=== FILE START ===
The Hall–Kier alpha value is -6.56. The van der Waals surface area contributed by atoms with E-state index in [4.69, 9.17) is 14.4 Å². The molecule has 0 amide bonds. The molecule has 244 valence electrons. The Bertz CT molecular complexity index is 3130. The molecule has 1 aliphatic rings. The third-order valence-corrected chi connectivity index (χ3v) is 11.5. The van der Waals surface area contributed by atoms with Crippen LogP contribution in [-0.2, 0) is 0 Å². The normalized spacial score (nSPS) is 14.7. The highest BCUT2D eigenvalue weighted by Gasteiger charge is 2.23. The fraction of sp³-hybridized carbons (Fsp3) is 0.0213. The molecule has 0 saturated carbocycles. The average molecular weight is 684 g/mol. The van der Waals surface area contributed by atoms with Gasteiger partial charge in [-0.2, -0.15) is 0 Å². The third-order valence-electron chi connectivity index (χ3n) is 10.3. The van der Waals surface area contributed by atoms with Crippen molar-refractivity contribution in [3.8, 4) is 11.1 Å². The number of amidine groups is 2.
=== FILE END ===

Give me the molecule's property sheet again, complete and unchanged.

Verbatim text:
The Hall–Kier alpha value is -6.56. The van der Waals surface area contributed by atoms with E-state index in [4.69, 9.17) is 14.4 Å². The molecule has 0 amide bonds. The molecule has 244 valence electrons. The Bertz CT molecular complexity index is 3130. The molecule has 1 aliphatic rings. The third-order valence-corrected chi connectivity index (χ3v) is 11.5. The van der Waals surface area contributed by atoms with Crippen LogP contribution in [-0.2, 0) is 0 Å². The normalized spacial score (nSPS) is 14.7. The highest BCUT2D eigenvalue weighted by Gasteiger charge is 2.23. The fraction of sp³-hybridized carbons (Fsp3) is 0.0213. The molecule has 0 saturated carbocycles. The average molecular weight is 684 g/mol. The van der Waals surface area contributed by atoms with Gasteiger partial charge in [-0.2, -0.15) is 0 Å². The third-order valence-electron chi connectivity index (χ3n) is 10.3. The van der Waals surface area contributed by atoms with Crippen molar-refractivity contribution in [3.8, 4) is 11.1 Å². The number of amidine groups is 2.